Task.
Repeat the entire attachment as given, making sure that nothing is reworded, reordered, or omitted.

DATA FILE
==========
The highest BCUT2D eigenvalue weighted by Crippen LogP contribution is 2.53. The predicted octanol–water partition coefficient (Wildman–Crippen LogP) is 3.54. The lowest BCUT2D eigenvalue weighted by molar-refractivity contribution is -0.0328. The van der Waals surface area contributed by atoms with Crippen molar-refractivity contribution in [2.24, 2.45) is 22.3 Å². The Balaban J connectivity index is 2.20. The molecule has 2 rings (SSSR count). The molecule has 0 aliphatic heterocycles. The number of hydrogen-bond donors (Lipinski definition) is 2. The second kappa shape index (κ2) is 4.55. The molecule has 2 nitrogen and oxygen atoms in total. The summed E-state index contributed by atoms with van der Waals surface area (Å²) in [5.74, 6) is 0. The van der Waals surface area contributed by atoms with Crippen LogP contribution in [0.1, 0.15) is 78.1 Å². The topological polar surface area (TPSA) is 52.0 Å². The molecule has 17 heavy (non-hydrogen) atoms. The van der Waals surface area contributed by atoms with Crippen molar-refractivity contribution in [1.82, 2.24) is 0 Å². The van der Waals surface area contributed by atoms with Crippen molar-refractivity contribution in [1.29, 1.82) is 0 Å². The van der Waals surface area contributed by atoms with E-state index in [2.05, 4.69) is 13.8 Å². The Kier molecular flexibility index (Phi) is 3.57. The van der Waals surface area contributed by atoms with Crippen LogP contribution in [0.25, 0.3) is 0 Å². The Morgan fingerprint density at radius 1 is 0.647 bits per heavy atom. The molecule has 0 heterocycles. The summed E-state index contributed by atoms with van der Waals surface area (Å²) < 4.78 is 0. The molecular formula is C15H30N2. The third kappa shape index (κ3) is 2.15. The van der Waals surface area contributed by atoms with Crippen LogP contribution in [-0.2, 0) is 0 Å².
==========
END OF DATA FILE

The highest BCUT2D eigenvalue weighted by Crippen LogP contribution is 2.53. The predicted octanol–water partition coefficient (Wildman–Crippen LogP) is 3.54. The lowest BCUT2D eigenvalue weighted by molar-refractivity contribution is -0.0328. The van der Waals surface area contributed by atoms with Crippen molar-refractivity contribution in [2.24, 2.45) is 22.3 Å². The Balaban J connectivity index is 2.20. The molecule has 2 rings (SSSR count). The molecule has 0 aliphatic heterocycles. The number of hydrogen-bond donors (Lipinski definition) is 2. The second kappa shape index (κ2) is 4.55. The molecule has 2 nitrogen and oxygen atoms in total. The summed E-state index contributed by atoms with van der Waals surface area (Å²) in [5.74, 6) is 0. The van der Waals surface area contributed by atoms with Crippen LogP contribution in [0.1, 0.15) is 78.1 Å². The topological polar surface area (TPSA) is 52.0 Å². The molecule has 17 heavy (non-hydrogen) atoms. The van der Waals surface area contributed by atoms with Crippen molar-refractivity contribution in [1.82, 2.24) is 0 Å². The van der Waals surface area contributed by atoms with Crippen molar-refractivity contribution in [1.29, 1.82) is 0 Å². The van der Waals surface area contributed by atoms with E-state index in [2.05, 4.69) is 13.8 Å². The Kier molecular flexibility index (Phi) is 3.57. The van der Waals surface area contributed by atoms with Crippen LogP contribution in [0.25, 0.3) is 0 Å². The Morgan fingerprint density at radius 1 is 0.647 bits per heavy atom. The molecule has 0 heterocycles. The summed E-state index contributed by atoms with van der Waals surface area (Å²) < 4.78 is 0. The molecular formula is C15H30N2. The third kappa shape index (κ3) is 2.15. The van der Waals surface area contributed by atoms with Crippen LogP contribution in [-0.2, 0) is 0 Å².